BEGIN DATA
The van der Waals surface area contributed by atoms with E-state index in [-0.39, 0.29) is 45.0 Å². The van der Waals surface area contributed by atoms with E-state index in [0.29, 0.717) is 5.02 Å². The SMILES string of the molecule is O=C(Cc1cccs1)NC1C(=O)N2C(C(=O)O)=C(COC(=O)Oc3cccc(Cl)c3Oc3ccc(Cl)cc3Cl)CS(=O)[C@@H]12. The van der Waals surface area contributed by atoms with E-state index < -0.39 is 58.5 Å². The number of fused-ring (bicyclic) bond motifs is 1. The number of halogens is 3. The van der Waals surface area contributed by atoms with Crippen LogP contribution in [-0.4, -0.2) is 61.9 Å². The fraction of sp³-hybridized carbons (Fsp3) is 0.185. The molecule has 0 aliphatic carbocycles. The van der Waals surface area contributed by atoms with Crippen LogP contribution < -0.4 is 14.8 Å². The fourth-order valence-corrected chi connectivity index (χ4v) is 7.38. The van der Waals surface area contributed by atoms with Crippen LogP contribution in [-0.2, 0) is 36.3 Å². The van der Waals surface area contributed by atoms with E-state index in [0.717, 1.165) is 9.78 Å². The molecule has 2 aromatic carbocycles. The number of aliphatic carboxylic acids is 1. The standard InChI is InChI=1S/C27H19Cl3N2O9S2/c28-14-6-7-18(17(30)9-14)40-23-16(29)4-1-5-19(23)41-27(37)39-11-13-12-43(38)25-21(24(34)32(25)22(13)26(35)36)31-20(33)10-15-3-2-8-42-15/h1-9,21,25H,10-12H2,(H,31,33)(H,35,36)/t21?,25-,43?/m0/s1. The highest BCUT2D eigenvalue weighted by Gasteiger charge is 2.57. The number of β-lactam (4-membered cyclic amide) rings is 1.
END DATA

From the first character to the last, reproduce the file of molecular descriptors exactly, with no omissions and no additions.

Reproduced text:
The van der Waals surface area contributed by atoms with E-state index in [-0.39, 0.29) is 45.0 Å². The van der Waals surface area contributed by atoms with E-state index in [0.29, 0.717) is 5.02 Å². The SMILES string of the molecule is O=C(Cc1cccs1)NC1C(=O)N2C(C(=O)O)=C(COC(=O)Oc3cccc(Cl)c3Oc3ccc(Cl)cc3Cl)CS(=O)[C@@H]12. The van der Waals surface area contributed by atoms with E-state index < -0.39 is 58.5 Å². The number of fused-ring (bicyclic) bond motifs is 1. The number of halogens is 3. The van der Waals surface area contributed by atoms with Crippen LogP contribution in [-0.4, -0.2) is 61.9 Å². The fraction of sp³-hybridized carbons (Fsp3) is 0.185. The molecule has 0 aliphatic carbocycles. The van der Waals surface area contributed by atoms with Crippen LogP contribution < -0.4 is 14.8 Å². The fourth-order valence-corrected chi connectivity index (χ4v) is 7.38. The van der Waals surface area contributed by atoms with Crippen LogP contribution in [-0.2, 0) is 36.3 Å². The van der Waals surface area contributed by atoms with E-state index in [0.717, 1.165) is 9.78 Å². The molecule has 2 aromatic carbocycles. The number of aliphatic carboxylic acids is 1. The standard InChI is InChI=1S/C27H19Cl3N2O9S2/c28-14-6-7-18(17(30)9-14)40-23-16(29)4-1-5-19(23)41-27(37)39-11-13-12-43(38)25-21(24(34)32(25)22(13)26(35)36)31-20(33)10-15-3-2-8-42-15/h1-9,21,25H,10-12H2,(H,31,33)(H,35,36)/t21?,25-,43?/m0/s1. The highest BCUT2D eigenvalue weighted by Gasteiger charge is 2.57. The number of β-lactam (4-membered cyclic amide) rings is 1.